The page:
Lessons from the Past Year
Last week my friend Andy Grant and I closed out the 2016 season of Real Men Feel by talking about year-end rituals and New Year traditions. I admit that I don’t have many traditions I follow, but the ones I do I tend to follow for a time until they no longer serve me. That’s because I have a complicated relationship with the word “tradition.”
I think traditions can be both good and bad, keeping mind that I use those labels loosely. For example, I’ve experienced some wonderful family traditions that are fun and that never grow old; such as giving (and getting) new pajamas on Christmas. On the other hand, I’ve witnessed and experienced cultural traditions that hold back an entire society; traditions like discounting the contributions of individuals because of their gender or other differentiators.
By contrast, I’m rather fond of rituals. Rituals are deeply personal, and unlike traditions, which tend to become inflexible over time, rituals evolve and grow with the person. I have a year-end ritual I started a number of years ago that I continue to this day. I borrowed it from someone else, but it is now very much an echo of me and where I am in my life. The ritual I speak of is one of reflection.
If I don’t engage in the ritual by the end of the year, I make sure I do it within the first few days of the new year. This is the one time every 12 months when I take a serious look at where I’ve been so I can celebrate where I am now. As I celebrate, I think about the running themes of the year and then I write down the lessons I learned. Sometimes I share those lessons (like I’m about to do), but sometimes I keep those lessons to myself.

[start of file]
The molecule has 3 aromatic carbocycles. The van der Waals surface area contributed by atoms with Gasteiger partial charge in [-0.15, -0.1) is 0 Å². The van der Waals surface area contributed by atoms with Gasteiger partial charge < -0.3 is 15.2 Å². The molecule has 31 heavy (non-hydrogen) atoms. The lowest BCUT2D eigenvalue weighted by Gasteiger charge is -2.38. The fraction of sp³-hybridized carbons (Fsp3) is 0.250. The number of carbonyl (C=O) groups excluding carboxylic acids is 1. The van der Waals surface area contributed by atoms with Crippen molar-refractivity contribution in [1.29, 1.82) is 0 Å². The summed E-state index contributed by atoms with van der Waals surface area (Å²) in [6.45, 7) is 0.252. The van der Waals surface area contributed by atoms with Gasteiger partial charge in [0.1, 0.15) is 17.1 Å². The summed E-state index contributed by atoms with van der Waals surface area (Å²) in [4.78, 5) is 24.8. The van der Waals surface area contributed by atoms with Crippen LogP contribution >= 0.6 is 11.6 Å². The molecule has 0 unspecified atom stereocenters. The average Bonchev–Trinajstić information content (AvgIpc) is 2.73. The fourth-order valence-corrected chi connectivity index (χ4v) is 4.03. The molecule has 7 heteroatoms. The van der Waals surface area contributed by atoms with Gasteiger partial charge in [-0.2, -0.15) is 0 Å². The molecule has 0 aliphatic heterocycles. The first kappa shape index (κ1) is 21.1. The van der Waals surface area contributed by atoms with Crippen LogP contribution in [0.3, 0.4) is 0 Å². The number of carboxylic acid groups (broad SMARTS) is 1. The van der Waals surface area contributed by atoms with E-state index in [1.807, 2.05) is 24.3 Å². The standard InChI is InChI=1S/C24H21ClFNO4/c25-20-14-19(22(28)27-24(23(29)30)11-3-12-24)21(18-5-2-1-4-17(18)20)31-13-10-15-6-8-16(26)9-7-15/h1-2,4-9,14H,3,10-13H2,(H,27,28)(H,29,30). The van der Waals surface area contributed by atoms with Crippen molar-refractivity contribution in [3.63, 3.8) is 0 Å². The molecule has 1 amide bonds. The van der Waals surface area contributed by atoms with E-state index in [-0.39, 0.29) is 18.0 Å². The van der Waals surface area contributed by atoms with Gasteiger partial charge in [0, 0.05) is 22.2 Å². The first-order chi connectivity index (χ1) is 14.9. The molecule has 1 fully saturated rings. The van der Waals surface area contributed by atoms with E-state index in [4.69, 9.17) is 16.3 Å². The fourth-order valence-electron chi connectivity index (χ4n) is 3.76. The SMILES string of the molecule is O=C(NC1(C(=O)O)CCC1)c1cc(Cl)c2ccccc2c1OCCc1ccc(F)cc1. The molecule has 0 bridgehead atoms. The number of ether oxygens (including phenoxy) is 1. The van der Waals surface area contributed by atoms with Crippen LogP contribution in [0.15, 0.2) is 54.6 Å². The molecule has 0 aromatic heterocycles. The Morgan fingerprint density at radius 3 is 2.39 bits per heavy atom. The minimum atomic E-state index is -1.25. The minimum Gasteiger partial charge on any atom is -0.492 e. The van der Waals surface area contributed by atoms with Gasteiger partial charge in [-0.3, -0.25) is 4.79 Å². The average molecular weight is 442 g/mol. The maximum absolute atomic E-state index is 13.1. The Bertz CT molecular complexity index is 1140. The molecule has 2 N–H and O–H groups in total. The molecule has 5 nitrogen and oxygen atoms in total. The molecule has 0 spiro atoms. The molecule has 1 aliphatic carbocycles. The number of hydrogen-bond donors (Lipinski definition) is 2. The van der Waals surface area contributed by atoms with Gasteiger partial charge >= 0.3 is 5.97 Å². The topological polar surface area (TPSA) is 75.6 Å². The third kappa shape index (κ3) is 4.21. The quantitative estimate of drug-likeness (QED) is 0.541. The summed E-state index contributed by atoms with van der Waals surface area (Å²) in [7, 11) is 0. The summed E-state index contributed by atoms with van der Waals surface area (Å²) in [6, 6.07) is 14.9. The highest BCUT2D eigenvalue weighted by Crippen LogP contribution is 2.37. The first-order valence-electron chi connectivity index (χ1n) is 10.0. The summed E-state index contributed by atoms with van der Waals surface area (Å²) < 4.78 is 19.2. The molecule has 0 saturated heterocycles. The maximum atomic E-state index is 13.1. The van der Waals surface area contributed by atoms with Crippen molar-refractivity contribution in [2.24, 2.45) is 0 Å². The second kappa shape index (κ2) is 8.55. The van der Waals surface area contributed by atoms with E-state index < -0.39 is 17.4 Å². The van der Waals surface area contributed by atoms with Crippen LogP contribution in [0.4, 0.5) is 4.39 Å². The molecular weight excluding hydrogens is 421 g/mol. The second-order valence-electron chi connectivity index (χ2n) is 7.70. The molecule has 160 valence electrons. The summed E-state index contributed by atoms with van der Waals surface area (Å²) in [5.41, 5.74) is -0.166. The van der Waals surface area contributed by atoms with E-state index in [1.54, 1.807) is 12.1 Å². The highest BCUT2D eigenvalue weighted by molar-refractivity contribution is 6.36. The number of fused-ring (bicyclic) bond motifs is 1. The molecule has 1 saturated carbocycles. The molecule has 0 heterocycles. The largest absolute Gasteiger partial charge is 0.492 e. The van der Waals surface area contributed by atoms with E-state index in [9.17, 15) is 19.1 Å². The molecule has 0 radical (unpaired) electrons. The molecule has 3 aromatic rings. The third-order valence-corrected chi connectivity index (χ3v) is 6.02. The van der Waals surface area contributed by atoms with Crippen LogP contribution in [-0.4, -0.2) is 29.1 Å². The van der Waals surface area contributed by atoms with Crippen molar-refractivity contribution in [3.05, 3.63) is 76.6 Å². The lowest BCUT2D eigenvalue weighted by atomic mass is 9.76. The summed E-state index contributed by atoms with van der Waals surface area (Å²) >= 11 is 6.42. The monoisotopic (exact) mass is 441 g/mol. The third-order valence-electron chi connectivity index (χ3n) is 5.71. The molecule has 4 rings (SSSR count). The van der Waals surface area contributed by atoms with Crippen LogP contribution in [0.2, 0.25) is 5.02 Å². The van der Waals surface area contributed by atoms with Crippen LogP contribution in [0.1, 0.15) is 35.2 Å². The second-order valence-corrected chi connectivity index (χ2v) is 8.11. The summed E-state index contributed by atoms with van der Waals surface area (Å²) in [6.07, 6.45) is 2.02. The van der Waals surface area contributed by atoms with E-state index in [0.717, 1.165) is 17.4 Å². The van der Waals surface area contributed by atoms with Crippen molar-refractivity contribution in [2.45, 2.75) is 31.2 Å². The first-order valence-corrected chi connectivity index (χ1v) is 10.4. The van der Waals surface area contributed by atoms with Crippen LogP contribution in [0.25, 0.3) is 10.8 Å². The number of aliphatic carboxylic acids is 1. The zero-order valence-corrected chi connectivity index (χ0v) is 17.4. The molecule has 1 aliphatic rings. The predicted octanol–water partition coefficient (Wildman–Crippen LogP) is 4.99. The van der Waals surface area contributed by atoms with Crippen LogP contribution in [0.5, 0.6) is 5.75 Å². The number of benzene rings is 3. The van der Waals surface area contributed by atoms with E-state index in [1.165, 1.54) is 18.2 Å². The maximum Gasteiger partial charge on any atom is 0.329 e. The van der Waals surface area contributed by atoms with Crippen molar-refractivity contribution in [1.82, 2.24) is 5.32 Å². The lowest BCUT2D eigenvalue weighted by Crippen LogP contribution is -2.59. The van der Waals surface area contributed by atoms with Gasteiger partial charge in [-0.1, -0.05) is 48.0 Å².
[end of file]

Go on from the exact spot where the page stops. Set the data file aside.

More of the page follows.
One of the biggest surprises from my reflections was I felt overwhelmed and disconnected for much of 2016. The reasons were unimportant, but I did learn some valuable lessons, which I went on to document. Those lessons allowed me to reconnect to the totality of who I am, and now I’m using them to live the most joyful life I can right now. Here’s what I learned and what I did:
I slowed down. The biggest lesson I learned was that I was doing (or trying to do) too much. This was especially true around late summer and early fall when I went through several major life changes, including starting a new job and moving into a new apartment. I speak often of the need to allow ourselves time to be playful and have fun, but I got so caught up in what I was doing I neglected to follow my own advice. The result was a slide into a depression the likes of which I hadn’t experienced in years. When I realized what I was doing to myself, I temporarily said NO to everything so I could slow down. I then took a step back, looked at what I was doing, and proceeded to say YES to the three things that were most important to me right now. The funny thing is that I continue to say YES to every opportunity that interests me, but I’ve learned to say, “Yes, but not yet.” I’m now committed to moving onto the next project only after another project is done.